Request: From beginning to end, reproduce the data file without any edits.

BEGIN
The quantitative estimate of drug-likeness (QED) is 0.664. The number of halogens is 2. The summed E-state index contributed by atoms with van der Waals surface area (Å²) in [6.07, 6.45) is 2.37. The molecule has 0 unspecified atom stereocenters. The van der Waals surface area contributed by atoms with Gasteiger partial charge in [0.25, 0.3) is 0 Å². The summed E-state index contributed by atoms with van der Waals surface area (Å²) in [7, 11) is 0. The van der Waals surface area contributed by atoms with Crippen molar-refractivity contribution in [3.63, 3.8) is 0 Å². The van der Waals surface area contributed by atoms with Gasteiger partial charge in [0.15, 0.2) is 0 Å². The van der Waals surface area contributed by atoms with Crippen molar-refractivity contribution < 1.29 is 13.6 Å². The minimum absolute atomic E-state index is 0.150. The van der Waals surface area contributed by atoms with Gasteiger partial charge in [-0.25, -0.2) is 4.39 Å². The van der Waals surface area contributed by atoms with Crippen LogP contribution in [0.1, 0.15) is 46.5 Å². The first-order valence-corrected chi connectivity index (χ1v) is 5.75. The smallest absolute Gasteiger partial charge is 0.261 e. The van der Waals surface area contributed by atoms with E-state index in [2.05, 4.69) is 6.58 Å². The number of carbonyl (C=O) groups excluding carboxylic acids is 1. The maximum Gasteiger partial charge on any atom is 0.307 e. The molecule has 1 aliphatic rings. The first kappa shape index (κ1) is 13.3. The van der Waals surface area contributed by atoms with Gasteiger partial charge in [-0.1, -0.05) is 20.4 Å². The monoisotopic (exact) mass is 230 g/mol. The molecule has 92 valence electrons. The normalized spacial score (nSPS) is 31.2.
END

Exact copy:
The quantitative estimate of drug-likeness (QED) is 0.664. The number of halogens is 2. The summed E-state index contributed by atoms with van der Waals surface area (Å²) in [6.07, 6.45) is 2.37. The molecule has 0 unspecified atom stereocenters. The van der Waals surface area contributed by atoms with Gasteiger partial charge in [0.25, 0.3) is 0 Å². The summed E-state index contributed by atoms with van der Waals surface area (Å²) in [7, 11) is 0. The van der Waals surface area contributed by atoms with Crippen molar-refractivity contribution in [3.63, 3.8) is 0 Å². The van der Waals surface area contributed by atoms with Gasteiger partial charge in [0.15, 0.2) is 0 Å². The van der Waals surface area contributed by atoms with Crippen molar-refractivity contribution < 1.29 is 13.6 Å². The minimum absolute atomic E-state index is 0.150. The van der Waals surface area contributed by atoms with Gasteiger partial charge in [-0.25, -0.2) is 4.39 Å². The van der Waals surface area contributed by atoms with Crippen LogP contribution in [0.1, 0.15) is 46.5 Å². The first-order valence-corrected chi connectivity index (χ1v) is 5.75. The smallest absolute Gasteiger partial charge is 0.261 e. The van der Waals surface area contributed by atoms with E-state index in [2.05, 4.69) is 6.58 Å². The number of carbonyl (C=O) groups excluding carboxylic acids is 1. The maximum Gasteiger partial charge on any atom is 0.307 e. The molecule has 1 aliphatic rings. The first kappa shape index (κ1) is 13.3. The van der Waals surface area contributed by atoms with Gasteiger partial charge in [-0.1, -0.05) is 20.4 Å². The monoisotopic (exact) mass is 230 g/mol. The molecule has 92 valence electrons. The normalized spacial score (nSPS) is 31.2.